Acts 2:32

ESV This Jesus God raised up, and of that we all are witnesses.
NIV God has raised this Jesus to life, and we are all witnesses of it.
NASB It is this Jesus whom God raised up, a fact to which we are all witnesses.
CSB "God has raised this Jesus; we are all witnesses of this.
NLT God raised Jesus from the dead, and we are all witnesses of this.
KJV This Jesus hath God raised up, whereof we all are witnesses.
NKJV This Jesus God has raised up, of which we are all witnesses.

What does Acts 2:32 mean?

Peter is using a psalm of David to show that Jesus is David's heir and the Messiah promised by God. In Psalm 16:8–11, David identifies his "Lord" as someone whose body will not decay in death (Psalm 16:8, 10; Acts 2:25, 27). This is about fifty days after Jesus was crucified and His disciples claimed He rose from the dead.

The witnesses Peter is referring to are the 120 who remained in Jerusalem and received the Holy Spirit (Acts 1:15; 2:1–4). In the forty days between Jesus' resurrection and ascension to heaven, He saw Mary Magdalene (John 20:11–18), the disciples minus Thomas (John 20:19–23), the disciples with Thomas (John 20:24–29), Cleopas and a friend (Luke 24:13–35), Judas' replacement Matthias (Acts 1:22), His half-brother James (1 Corinthians 15:7), and five hundred unnamed followers (1 Corinthians 15:6).

About nine days before Peter's speech, minutes before Jesus ascended into heaven, Jesus told His disciples, "But you will receive power when the Holy Spirit has come upon you, and you will be my witnesses in Jerusalem and in all Judea and Samaria, and to the end of the earth" (Acts 1:8). Earlier this morning, they received the Holy Spirit (Acts 2:1–4). Now they're fulfilling their commission as witnesses in part by speaking the different languages and dialects represented in the crowd (Acts 2:5–13).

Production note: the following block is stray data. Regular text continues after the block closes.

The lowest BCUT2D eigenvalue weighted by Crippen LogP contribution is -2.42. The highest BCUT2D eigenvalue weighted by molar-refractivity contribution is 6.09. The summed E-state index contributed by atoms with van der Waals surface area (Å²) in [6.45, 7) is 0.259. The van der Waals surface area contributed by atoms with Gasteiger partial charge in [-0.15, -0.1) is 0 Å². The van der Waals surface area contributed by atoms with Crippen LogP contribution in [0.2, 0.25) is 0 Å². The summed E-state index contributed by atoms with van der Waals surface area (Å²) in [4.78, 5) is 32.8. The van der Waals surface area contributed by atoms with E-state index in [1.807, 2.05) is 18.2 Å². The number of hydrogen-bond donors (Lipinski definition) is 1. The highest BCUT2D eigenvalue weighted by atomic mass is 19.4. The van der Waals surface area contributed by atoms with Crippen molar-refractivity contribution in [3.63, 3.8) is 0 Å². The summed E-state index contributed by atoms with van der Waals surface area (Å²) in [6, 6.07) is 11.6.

The 120 know that they are to bear witness to the truth about Jesus—His miraculous works, that He is the Messiah, and that His death and resurrection wipes out the sins of those who follow Him. But they don't know that martys, the Greek word for "witness," will subtly alter in its application. That change will result in the meaning of the modern English word "martyr." Of the twelve apostles, church tradition says all but John will die a martyr's death. Jesus has already warned Peter he will be crucified (John 21:18–19). Legend says Peter refused to die in the same way as his Master and insisted on being hanged upside-down. Only John will die of natural causes, but, legend says, only after surviving a cauldron of burning oil.
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